Kaywoodie Help Needed

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Briar Lee

Lifer
Sep 4, 2021
4,843
13,996
Humansville Missouri
I think you’ve got that backwards. The early Syncrostem (1929) mortise assembly was threaded on the outside to mate to the shank. Long before Lee showed up.
I only own a couple of very early (late 20s early 30s) Kaywoodies and neither have the slightest problems.

In fact of the at least a hundred Kaywoodie pipes I once owned (and sold off all but the best 4 hole stinger versions) only a very, very few have pulled the mortise out, and none the stem like the OP.

Some of the later, varnished 3 hole stinger pipes had shallow threads on the mortise. Earlier versions that popped out seemed ribbed, as though pressed in place.

Just before WW2 American pipe makers churned out about 30 million pipes a year, and Kaywoodie bragged 11 million were theirs.

KB&B had a virtual monopoly on high grade briar, until Hitler’s U boats shut off supply.

Late thirties Super and Flame Grains used the best briar the world will ever see again. Kaywoodie showed X ray machines they utilized to scan 200-400 year old briar roots the size of big color console television sets.

Then the war forever ended the use of briar of this grade.
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This is a large ball, Drinkless registration stamped 4 hole pre war not marked imported briar Flame Grain #13 Dublin..

Lee never equaled this pipe, but nobody else did either.

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Be extra careful to keep an old Kaywoodie clean, and don’t abuse one.

If the mortise or tenon pulls out, it’s time to send it to Briarville.
 
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Briar Lee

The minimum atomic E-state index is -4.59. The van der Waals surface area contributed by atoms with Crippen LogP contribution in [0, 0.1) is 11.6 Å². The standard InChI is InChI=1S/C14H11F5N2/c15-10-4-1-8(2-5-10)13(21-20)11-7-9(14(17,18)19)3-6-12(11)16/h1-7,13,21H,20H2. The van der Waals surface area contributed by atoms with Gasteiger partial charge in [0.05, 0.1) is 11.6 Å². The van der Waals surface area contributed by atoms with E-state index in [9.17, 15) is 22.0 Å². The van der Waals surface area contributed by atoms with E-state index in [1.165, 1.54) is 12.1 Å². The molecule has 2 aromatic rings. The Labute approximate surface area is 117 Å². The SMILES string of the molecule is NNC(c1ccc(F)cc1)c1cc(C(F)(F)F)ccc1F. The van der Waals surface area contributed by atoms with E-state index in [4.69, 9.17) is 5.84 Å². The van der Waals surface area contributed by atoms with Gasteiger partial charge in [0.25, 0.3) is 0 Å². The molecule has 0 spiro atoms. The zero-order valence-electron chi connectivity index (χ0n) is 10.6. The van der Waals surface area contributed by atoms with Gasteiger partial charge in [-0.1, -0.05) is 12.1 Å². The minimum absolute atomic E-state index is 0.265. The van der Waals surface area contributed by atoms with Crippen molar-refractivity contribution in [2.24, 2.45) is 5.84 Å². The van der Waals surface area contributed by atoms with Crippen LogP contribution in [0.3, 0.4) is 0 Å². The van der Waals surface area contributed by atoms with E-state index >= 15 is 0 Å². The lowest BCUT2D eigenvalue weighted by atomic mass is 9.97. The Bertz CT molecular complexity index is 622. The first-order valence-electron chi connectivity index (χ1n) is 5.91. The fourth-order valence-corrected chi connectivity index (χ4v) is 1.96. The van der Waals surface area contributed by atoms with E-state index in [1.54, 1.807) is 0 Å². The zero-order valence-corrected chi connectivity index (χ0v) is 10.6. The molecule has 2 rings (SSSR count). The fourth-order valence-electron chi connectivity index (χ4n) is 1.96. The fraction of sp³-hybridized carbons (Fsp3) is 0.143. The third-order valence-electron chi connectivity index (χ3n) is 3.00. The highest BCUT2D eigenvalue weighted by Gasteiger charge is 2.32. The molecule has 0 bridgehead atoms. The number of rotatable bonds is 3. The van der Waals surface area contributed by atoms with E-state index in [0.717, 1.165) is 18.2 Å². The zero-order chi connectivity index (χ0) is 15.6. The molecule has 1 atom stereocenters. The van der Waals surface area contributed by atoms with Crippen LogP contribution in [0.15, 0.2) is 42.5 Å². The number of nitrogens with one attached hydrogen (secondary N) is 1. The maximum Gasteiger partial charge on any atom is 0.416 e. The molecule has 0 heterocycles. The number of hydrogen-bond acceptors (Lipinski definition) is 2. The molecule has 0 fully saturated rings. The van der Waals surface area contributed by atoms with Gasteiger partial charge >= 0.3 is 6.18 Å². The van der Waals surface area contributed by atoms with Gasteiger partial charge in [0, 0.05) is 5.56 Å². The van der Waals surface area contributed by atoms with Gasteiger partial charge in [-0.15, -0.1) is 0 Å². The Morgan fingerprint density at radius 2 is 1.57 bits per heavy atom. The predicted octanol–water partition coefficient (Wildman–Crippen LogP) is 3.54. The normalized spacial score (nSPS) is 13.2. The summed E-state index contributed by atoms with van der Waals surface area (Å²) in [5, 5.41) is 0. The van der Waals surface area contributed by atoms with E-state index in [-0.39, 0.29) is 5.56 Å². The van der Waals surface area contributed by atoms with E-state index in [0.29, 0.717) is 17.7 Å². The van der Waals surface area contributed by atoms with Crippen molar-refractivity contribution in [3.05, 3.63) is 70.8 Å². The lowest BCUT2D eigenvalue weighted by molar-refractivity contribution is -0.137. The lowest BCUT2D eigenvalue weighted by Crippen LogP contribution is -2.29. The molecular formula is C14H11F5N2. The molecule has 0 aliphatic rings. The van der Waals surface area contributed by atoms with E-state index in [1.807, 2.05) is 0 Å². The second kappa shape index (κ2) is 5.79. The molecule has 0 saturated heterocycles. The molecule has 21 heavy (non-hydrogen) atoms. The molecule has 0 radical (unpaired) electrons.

Lifer
Sep 4, 2021
4,843
13,996
Humansville Missouri
My late 1920’s, early 1930’s (1928-1932 - When the patent was initially applied for, and granted) work just fine as well.

The early PAF has a larger, diffferent shape clover leaf. I base that off the examples of later pipes 1932-1938 I have.

View attachment 199326
View attachment 199327View attachment 199328
The late twenties until about 1940 Kaywoodies also have an indescribably luxurious finish, both for briar and stem.

Remember, there is an utterly devastating economic depression going on, especially in the early thirties. The market is flooded with good fifty cent briar pipes, and a Kaywoodie is $3.50, then a $5 Super Grade, and in 1937 a $10 Flame Grain. And they sold millions of them.

A Depression era Kaywoodie is worth another stem, if it needs one.
 

OzPiper

Lifer
Nov 30, 2020
6,194
33,631
71
Sydney, Australia
I finally got around to addressing this Kaywoodie issue. Using the heat
gun and gently turning the tenon I got it out. As you can see the stinger
appears “welded” in the tenon from old tar. It’s currently soaking in an
alcohol bath. Hopefully that will soften the gunk so I can separate the two.

View attachment 202882
:poop: happens when shanks and mortises don't get cleaned out often enough 😝
 

Sobrbiker

Lifer
Jan 7, 2023
3,071
38,524
Casa Grande, AZ
I finally got around to addressing this Kaywoodie issue. Using the heat
gun and gently turning the tenon I got it out. As you can see the stinger
appears “welded” in the tenon from old tar. It’s currently soaking in an
alcohol bath. Hopefully that will soften the gunk so I can separate the two.

View attachment 202882
Did you ever get them apart and back together?
 
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